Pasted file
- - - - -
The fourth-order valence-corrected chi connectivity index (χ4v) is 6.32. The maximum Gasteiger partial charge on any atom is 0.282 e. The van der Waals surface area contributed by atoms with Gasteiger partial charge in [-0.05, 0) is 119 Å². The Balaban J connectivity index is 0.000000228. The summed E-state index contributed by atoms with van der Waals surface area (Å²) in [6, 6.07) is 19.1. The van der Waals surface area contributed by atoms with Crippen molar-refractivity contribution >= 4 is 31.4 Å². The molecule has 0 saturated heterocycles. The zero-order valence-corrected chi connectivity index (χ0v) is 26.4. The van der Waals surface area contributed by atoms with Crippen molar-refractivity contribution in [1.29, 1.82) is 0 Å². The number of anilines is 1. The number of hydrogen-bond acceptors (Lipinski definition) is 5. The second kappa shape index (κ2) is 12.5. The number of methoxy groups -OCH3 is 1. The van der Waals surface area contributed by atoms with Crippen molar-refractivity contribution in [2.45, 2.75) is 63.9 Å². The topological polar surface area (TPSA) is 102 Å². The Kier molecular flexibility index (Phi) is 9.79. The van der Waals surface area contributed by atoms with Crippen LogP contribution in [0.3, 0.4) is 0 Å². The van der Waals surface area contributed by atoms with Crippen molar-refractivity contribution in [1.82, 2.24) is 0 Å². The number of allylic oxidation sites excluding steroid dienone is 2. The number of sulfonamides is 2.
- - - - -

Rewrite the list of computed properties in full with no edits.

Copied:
The fourth-order valence-corrected chi connectivity index (χ4v) is 6.32. The maximum Gasteiger partial charge on any atom is 0.282 e. The van der Waals surface area contributed by atoms with Gasteiger partial charge in [-0.05, 0) is 119 Å². The Balaban J connectivity index is 0.000000228. The summed E-state index contributed by atoms with van der Waals surface area (Å²) in [6, 6.07) is 19.1. The van der Waals surface area contributed by atoms with Crippen molar-refractivity contribution >= 4 is 31.4 Å². The molecule has 0 saturated heterocycles. The zero-order valence-corrected chi connectivity index (χ0v) is 26.4. The van der Waals surface area contributed by atoms with Crippen molar-refractivity contribution in [1.29, 1.82) is 0 Å². The number of anilines is 1. The number of hydrogen-bond acceptors (Lipinski definition) is 5. The second kappa shape index (κ2) is 12.5. The number of methoxy groups -OCH3 is 1. The van der Waals surface area contributed by atoms with Crippen molar-refractivity contribution in [2.45, 2.75) is 63.9 Å². The topological polar surface area (TPSA) is 102 Å². The Kier molecular flexibility index (Phi) is 9.79. The van der Waals surface area contributed by atoms with Crippen LogP contribution in [0.3, 0.4) is 0 Å². The van der Waals surface area contributed by atoms with Crippen molar-refractivity contribution in [1.82, 2.24) is 0 Å². The number of allylic oxidation sites excluding steroid dienone is 2. The number of sulfonamides is 2.